LETTERS TO THE DEAD: THREE
I write to you my brother on a clear June day when the wind blows through the four tall pines in the yard with the sound that known souls make when they come to visit. I can hear you asking for and granting forgiveness. And peace.
Between 1970 and 1974 you were arrested three times. During that period you were mad like John Brown – called to do the work of the lord, his special messenger for righteousness and justice. Each time the police caught you, you were naked.
After you had been the maintenance man at the seminary where I was studying to become a priest, the Missionary Servants sent you to Birmingham, Alabama to work with “inner city” youth; in other words, help run the order’s new black football program that was tearing up the white league. You had been Brother De Sales for ten years but your erratic behavior made the priests ask you to leave the order. Even though you had not been in college for more than a decade you were able to get into pharmacy school and had started dating a woman from Owensboro, KY. You began to hear voices and have visions. During that time you lived near the railroad tracks and their night clankings made you think the Klan was taking all the black folk of Birmingham to the gas chambers. All night you ran naked through the streets, shouting and warning people about the death camps. You covered yourself with the black mud of a nearby lagoon and evaded capture until a glorious sunrise found you trying to get back into your girlfriend’s locked apartment.
Two years later, while you were a pharmacy intern in Louisville, it was the National Guard Armory where you painted peace signs on the Humvees and tanks parked there. In 1974 you were riding your bicycle (in your underwear) all the way from Paducah to the Trappist monastery at Gethsemani to talk with Thomas Merton who had been dead for five years. “ Just outside of New Haven a state policeman held me at gunpoint and I grabbed his weapon and threw it into the Rolling Fork River, thereby saving my own life and the soul of the officer,” is how you described it when I came to get you out of the Bardstown jail during that April 4th outbreak of tornadoes.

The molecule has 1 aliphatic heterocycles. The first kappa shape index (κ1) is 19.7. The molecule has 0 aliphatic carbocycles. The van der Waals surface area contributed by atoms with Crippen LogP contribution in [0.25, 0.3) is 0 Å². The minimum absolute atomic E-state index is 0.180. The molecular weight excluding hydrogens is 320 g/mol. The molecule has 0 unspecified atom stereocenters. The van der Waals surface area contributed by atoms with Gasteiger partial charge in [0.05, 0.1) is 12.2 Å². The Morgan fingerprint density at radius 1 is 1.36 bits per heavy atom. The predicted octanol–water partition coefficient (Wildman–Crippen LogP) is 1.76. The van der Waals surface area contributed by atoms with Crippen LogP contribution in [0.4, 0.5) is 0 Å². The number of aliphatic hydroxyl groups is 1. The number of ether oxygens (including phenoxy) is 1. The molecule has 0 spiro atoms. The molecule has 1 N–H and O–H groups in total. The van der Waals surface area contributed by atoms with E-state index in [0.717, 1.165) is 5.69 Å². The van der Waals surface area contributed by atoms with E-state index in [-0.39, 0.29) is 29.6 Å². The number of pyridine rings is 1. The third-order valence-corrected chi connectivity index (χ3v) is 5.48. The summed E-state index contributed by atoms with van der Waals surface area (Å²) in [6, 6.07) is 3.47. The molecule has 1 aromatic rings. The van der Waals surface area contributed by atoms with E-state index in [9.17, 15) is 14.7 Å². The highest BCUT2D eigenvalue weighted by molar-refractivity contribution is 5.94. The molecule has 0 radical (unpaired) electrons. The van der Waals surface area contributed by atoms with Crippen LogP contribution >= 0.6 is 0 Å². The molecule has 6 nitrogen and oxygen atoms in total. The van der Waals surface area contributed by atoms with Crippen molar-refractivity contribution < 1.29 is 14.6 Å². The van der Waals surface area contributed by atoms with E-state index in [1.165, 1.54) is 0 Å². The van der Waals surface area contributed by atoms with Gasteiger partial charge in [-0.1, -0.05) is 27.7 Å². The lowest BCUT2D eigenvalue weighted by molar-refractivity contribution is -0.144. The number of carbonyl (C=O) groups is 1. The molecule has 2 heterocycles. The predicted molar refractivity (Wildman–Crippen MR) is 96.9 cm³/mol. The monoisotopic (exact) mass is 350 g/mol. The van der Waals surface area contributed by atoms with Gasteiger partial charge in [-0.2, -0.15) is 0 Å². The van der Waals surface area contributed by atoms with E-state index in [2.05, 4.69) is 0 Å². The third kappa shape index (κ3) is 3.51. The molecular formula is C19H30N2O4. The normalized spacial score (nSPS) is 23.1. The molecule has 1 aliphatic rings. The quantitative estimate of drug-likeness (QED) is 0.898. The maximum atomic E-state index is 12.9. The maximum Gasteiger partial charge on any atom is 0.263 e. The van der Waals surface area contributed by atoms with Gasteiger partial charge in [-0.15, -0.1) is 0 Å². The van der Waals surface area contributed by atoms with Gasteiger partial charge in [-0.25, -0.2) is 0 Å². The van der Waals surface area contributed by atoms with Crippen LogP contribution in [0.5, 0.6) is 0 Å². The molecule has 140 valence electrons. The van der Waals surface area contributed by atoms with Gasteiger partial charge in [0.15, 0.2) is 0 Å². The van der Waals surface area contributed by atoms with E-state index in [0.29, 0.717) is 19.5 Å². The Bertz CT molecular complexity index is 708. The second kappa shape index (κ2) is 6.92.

Your tumult would not end there but lithium helped to smooth out the rough edges of your manic-depression enough for you to function in your often chaotic world. The ecstatic highs of artistic vision and the down lows of alcohol addiction evened out into a kind of unmentioned grudge against the world. Sometimes you were close to me and other times far away. We communicated by sending poems to each other. I would send one to you and you would turn it over and write one back to me. In a box of old writings I found thirty-seven of your poems, one of which (with your permission) I will reproduce below.
Before you died nearly three years ago you had begun to forget certain aspects of your life. But I do not recount these events for the improvement of your memory, but to reestablish the bond of words that carried us through good times and bad. No matter our monumental disagreements (your own family was the hardest one for you to get along with), our mutual love of verse carried us through to an uneasy truce amid our genuine respect for each other’s craft.
See you soon,
by: Mike Lally (4/30/80, 3 a.m.)
We’ve not yet gotten over
Much less Viet Nam, Korea or
Like Zhivago we must ride
It out on a long winter’s
Train picking and choosing
Between two loves and
Deciding during the night
For a stale mate.
The ego of safe passage
Versus the superego of winning?
Or does one remember the id?